Because the archives of many Arab countries are either sealed or highly restricted, writings by Arab government officials are often of rare value. Not so, however, in this study of Jordan's early development.
Abu Nowar began his career in the Arab Legion, rose to become a major-general, and then served as the Hashemite Kingdom's ambassador to London and briefly as its deputy prime minister. His flawed earlier works focused on the Jordanian role in Israel's war of independence and Jordan's own efforts to free itself from British tutelage. His latest work is based on a Oxford University doctoral thesis and argues that Trans-Jordan was a distinct geographic entity (rather than an arbitrary creation of European diplomats) and that "Zionist and pro-Zionist British officials keenly endeavoured to remove him [King Abdullah I] from the country and annex it to Palestine."
The latter assertion reflects poorly not only on Abu Nowar's scholarship, but also on that of his Oxford tutors. Throughout his book, "Zionist and pro-Zionist British officials" are employed as useful straw men or foils against whom Abu Nowar can demonstrate Abdullah's independence and acumen. The problem is that Abu Nowar seldom names these bogeymen, and when he does, his labeling is inaccurate: Harry St. John Philby, for example, was a committed Arabist who subsequently became an advisor to the founder of Saudi Arabia. The founders of the State of Israel would be shocked to learn that he stood in their camp.
Nor would the masters whom Abu Nowar once served necessarily agree with his revisionism: Jordanian leaders tended to take a far more pragmatic approach to Zionism, especially given the challenges they faced from within the Arab world. His treatment of the 1936-39 Arab Revolt makes little attempt at academic objectivity: He neither mentions Arab massacres of Jews nor the incitement campaign of Muhammad Amin al-Husayni, the Grand Mufti of Jerusalem, whose strategy included outreach to Nazi leader Adolf Hitler.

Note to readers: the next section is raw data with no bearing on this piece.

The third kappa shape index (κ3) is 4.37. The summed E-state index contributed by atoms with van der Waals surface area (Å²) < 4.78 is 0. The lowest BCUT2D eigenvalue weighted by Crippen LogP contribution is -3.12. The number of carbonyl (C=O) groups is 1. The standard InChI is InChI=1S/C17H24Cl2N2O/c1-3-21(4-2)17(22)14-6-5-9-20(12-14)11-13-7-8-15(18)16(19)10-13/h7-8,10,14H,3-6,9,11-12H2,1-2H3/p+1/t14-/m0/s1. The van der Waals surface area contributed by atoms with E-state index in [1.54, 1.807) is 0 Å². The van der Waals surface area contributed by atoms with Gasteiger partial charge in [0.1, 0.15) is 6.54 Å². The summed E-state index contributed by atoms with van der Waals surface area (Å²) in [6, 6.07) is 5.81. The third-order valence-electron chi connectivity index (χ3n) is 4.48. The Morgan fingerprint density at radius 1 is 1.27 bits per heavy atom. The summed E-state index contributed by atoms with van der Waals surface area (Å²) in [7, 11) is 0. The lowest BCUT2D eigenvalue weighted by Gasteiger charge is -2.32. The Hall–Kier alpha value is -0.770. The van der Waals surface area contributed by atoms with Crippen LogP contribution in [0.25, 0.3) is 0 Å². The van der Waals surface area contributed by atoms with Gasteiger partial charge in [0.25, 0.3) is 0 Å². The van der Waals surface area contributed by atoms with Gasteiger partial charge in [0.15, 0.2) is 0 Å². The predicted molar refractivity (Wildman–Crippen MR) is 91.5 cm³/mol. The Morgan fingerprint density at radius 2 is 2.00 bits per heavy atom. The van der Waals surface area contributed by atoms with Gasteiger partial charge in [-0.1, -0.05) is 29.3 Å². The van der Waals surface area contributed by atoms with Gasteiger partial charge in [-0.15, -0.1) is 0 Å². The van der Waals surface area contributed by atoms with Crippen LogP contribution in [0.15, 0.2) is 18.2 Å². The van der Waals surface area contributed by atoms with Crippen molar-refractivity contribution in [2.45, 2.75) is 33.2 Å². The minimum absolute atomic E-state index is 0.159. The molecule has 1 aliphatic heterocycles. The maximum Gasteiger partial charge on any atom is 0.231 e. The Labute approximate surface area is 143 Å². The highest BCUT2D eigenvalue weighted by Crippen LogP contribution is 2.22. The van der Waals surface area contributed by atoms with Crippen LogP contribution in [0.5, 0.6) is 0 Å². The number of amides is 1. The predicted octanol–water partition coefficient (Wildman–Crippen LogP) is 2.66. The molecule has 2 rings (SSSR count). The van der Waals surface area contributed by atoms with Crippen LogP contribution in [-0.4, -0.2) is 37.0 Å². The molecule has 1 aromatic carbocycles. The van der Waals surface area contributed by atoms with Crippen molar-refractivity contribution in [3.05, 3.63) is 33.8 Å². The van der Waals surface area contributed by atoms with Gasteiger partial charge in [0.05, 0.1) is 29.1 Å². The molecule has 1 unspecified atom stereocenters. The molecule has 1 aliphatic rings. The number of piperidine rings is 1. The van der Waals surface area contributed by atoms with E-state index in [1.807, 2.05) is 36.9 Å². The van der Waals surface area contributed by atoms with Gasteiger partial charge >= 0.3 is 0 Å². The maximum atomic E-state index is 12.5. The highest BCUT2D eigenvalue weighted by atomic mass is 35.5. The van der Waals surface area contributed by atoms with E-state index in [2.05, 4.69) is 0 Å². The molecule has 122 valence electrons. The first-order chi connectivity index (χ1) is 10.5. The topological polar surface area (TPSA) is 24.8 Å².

The Development of Trans-Jordan disappoints in other ways. Analysis of Arab Legion activity is drawn exclusively from British documents rather than Jordanian sources. Discussion of political meetings within Jordanian society is slightly more useful, as Abu Nowar incorporates contemporaneous Arabic newspaper accounts not readily available elsewhere.
Overall, Abu Nowar's doctoral dissertation adds little to an understanding of Jordan's birth pangs and consolidation as a political entity—but it does demonstrate how far scholarship at Oxford University has declined.
 The Jordanian-Israeli War, 1948-1951 (Reading: Ithaca, 2003); The Struggle for Independence, 1939-1947 (Reading: Ithaca, 2001). See Efraim Karsh review of the former, Middle East Quarterly, Winter 2004, p. 84-5.